By 1996, the BLM had a large amount of helium, but the agency was also $1.6 billion in debt. To offset that debt, the Helium Privatization Act was passed to sell the government’s reserve to private companies. Unlike the strategic petroleum reserve that is maintained for emergencies, the helium reserve was seen as a financial burden.
The solution was to sell it off as fast as possible. The price was determined by dividing the existing debt by the remaining volume of helium. It wasn’t chosen by assessing supply and demand, but was based on recouping the cost of running the BLM facility. This is analogous to digging up gold in your backyard then selling it at a price sufficient to pay for the shovel you used.
Since the United States is the biggest supplier of helium globally, the market value for helium has been artificially lowered. While some other countries (Canada, Russia, and Algeria) produce helium, they collectively supply only 22 percent of global demand. When the act was first passed, the price set was close to double the market price. The stock was not depleted, and in fact, a 2000 report by the NAS concluded that everything was going fine and that the price the BLM was asking was still above market value, writing, “Based on the information assembled for this report, the committee believes that the Helium Privatization Act of 1996 will not have a substantial impact on helium users,” in part because “[s]ince the mid-1980s, there have been no drastic increases in the price of helium and no shortages of supply.” But then global demand increased and the price tripled by 2008. U.S. consumption actually decreased, but that was more than offset by increased use abroad—primarily in Asia for semiconductor and fiberoptics industries. The market bought just about every cubic foot of helium the reserve would ship, and more than half of the reserve has been depleted.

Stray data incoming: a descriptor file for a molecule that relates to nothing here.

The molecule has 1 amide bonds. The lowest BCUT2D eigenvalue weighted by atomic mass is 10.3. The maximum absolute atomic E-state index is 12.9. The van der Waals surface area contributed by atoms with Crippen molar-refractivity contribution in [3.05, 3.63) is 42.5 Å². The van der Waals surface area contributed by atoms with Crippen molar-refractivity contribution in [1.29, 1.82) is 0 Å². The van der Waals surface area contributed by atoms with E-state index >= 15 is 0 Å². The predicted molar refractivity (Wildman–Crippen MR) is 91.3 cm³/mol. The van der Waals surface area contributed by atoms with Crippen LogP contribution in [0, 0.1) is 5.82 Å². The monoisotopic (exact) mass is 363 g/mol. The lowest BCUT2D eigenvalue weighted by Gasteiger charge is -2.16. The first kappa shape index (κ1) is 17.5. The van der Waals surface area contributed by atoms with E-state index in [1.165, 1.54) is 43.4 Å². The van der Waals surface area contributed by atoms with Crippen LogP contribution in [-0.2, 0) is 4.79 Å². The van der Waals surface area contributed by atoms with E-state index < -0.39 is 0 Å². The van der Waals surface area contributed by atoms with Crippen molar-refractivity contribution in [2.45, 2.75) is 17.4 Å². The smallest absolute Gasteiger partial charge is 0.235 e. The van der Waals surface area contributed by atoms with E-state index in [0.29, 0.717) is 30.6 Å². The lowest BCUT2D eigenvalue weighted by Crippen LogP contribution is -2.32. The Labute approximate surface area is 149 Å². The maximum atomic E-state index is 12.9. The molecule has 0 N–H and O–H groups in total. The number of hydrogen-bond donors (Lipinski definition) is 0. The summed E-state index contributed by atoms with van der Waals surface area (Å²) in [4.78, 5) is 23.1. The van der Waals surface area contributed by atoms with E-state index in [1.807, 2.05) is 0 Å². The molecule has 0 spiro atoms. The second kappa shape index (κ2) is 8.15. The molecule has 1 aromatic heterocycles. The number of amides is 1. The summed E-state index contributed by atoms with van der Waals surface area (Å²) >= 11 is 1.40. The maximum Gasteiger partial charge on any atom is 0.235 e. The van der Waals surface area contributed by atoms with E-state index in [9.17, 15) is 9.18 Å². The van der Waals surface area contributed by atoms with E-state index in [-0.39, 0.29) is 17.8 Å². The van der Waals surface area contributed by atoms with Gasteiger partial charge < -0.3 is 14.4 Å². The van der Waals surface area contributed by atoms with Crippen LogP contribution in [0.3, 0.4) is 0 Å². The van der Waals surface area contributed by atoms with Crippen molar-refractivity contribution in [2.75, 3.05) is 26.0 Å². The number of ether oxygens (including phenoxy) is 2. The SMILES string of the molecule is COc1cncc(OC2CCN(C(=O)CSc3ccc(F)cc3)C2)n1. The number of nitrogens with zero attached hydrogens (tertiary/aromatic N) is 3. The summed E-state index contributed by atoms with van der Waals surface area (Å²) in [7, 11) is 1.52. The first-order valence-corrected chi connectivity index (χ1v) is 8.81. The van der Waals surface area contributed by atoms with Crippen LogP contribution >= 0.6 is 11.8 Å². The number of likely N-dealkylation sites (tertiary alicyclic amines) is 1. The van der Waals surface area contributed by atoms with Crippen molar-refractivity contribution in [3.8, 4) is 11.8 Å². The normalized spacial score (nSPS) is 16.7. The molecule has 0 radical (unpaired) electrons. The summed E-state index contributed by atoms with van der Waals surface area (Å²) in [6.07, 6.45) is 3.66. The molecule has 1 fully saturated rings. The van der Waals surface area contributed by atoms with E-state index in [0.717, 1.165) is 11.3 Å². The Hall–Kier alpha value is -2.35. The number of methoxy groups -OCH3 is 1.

In 2010, the NAS issued a new report that detailed the slow-moving disaster, concluding that the law “could amount to a taxpayer-financed subsidy for consumption of this scarce publicly owned resource.” The reserve was being tapped too quickly, supplying one-third of world demand. Worse, since the price of helium from the reserve is so low, companies are discouraged from purifying helium because they can’t get a fair price for it. Natural gas companies have little incentive to invest in the equipment and energy necessary to purify it, especially when the helium concentration is low—so the helium is being lost to the atmosphere.
What we should be worried about now is what will happen when the BLM helium runs out. The 1996 act has addicted the global markets to artificially low prices. As the BLM raises its prices, global prices follow.
Earlier this year, scientists and industry experts testified before Congress about the problems with the Helium Privatization Act, arguing in favor of new legislation. They proposed the Helium Stewardship Act, which would grant the BLM more freedom in selling its reserves. But the new proposal still mandates selling off most of the reserve, and would cause much of it to still be sold at artificially low prices.
The Macy’s Thanksgiving Day Parade isn’t exactly the biggest problem facing helium, but it’s the most visible way to understand an element that is inert, invisible, and lighter than air. The 16 parade balloons require about 300,000 cubic feet of helium combined. Assuming a drugstore balloon is 1 cubic foot (that’s being a bit generous) that’s 18,750 drugstore balloons for each parade one. The parade has experimented with recycling helium from some of the smaller balloons, and a Macy’s spokesperson says that they are inflating balloons with combinations of helium and air to cut down on helium use. But Macy’s says, “the technology is currently not there yet to reclaim the gas in a meaningful way.”
So enjoy Spider-Man flying down Sixth Avenue, or the Elf on the Shelf bouncing down Central Park West quietly judging you and your children. Remember them years from now, as the helium supply diminishes and demand continues to grow, raising prices and leaving us with defunct MRI machines and deflated balloons.
Also in Slate, stunning photographs of parade balloons as you've never see them.